Illinois reported almost 2,500 new COVID-19 cases and 105 more deaths as officials urged the public to continue social distancing and wear face coverings.
The Illinois Department of Public Health (IDPH) announced 2,450 new coronavirus cases and 105 additional deaths on Saturday. The state’s total is now 58,505 positive cases and 2,559 deaths.
Laboratories have processed 15,208 COVID-19 tests in the past 24 hours, officials said. The total number of people tested so far in the state is at 299,896.
IDPH Director Ngozi Ezike said that 4,717 coronavirus patients are hospitalized — 1,250 of them are in the ICU and 789 on ventilators.
“We know that social distancing works and it has limited the spread of this virus. The weather is nice. People are getting antsy. You have cabin fever. And boredom affects both the children and the adults. We all can suffer anxiety and depression and kids may be starting to act out,” she said.
Ezike encouraged people to still be physically active while maintaining social distancing and wearing masks.
Gov. J.B. Pritzker said that even though the number of cases continues to grow, the infection rate has decreased from 21-22% to “something in the high teens.”
“The gross number of cases, positive cases, isn’t really an indication of much,” he said.
Pritzker also reminded residents to wear face coverings. “Face coverings are vital for people to wear. In fact, it may be the most important thing that you can do to save other people’s lives, to keep other people from getting infected and to protect people in your own home. If everybody does it, then you are protecting other people.”
“We continue to climb this curve, though at a much lower pace. The curve that has us increasing the number of hospitalizations and ICU beds filled in our state. It’s true even in areas of southern and central Illinois as it is in Chicago and Cook County and the collar counties,” he said.
Pritzker said on Friday that if a certain region of the state sees 14 straight days of a decrease in cases, hospitalization and ICU rates, then they could reopen before the end of the stay-at-home order on May 30.
Contact tracing, which is the process of tracking an infected patient’s close contacts when they were infectious, is crucial to reopening the state. The close contacts are then notified and can self-isolate from others.
“Illinois will be building on our existing infrastructure and expertise to shape a massive statewide contact tracing operation, gradually building over the coming weeks and then scaling up an army of contact tracers by the hundreds and then the thousands,” Pritzker said.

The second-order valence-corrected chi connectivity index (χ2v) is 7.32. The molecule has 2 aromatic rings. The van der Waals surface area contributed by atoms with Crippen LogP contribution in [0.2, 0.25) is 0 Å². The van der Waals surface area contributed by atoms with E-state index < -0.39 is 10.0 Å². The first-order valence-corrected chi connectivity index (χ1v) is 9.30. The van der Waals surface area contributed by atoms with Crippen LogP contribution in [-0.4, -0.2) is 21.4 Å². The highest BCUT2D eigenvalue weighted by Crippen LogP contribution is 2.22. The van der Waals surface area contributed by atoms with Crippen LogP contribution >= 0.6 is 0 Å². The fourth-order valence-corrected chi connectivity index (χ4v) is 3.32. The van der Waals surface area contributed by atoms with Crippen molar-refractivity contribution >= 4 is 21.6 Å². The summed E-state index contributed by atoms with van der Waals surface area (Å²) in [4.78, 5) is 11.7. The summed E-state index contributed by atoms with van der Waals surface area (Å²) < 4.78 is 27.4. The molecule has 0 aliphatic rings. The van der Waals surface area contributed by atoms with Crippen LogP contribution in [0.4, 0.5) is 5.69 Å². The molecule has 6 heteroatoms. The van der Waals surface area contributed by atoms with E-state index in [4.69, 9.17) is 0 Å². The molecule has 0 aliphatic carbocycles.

The state is looking to eventually have 30 contact tracing workers per 100,000 residents. Pritzker will announce more details on how people can get involved in the coming weeks.
The state’s newest stay-at-home order went into effect on Friday with modified guidelines, including some businesses like animal grooming and gardening centers being allowed to reopen.
All individuals are required to wear a mask where social distancing cannot be maintained.
The modified stay-at-home order includes the following changes:
- Outdoor Recreation: State parks will begin a phased re-opening under guidance from the Department of Natural Resources. Fishing and boating in groups of no more than two people will be permitted. A list of parks that will be open on May 1 and additional guidelines can be found on the Illinois Department of Natural Resources website HERE . Golf will be permitted under strict safety guidelines provided by the Illinois Department of Commerce and Economic Opportunity (DCEO) and when ensuring that social distancing is followed.
- New Essential Businesses: Greenhouses, garden centers and nurseries may re-open as essential businesses. These stores must follow social distancing requirements and must require that employees and customers wear a face covering. Animal grooming services may also re-open.
- Non-Essential Retail: Retail stores not designated as non-essential businesses and operations may re-open to fulfill telephone and online orders through pick-up outside the store and delivery.
- Face Coverings: Beginning on May 1, individuals will be required to wear a face-covering or a mask when in a public place where they can’t maintain a six-foot social distance. Face-coverings will be required in public indoor spaces, such as stores. This new requirement applies to all individuals over the age of two who are able to medically tolerate a face-covering or a mask.
- Essential Business and Manufacturing: Essential businesses and manufacturers will be required to provide face-coverings to all employees who are not able to maintain six-feet of social distancing, as well as follow new requirements that maximize social distancing and prioritize the well-being of employees and customers. This will include occupancy limits for essential businesses and precautions such as staggering shifts and operating only essential lines for manufacturers.
- Schools: Educational institutions may allow and establish procedures for pick-up of necessary supplies or student belongings. Dormitory move-outs must follow public health guidelines, including social distancing.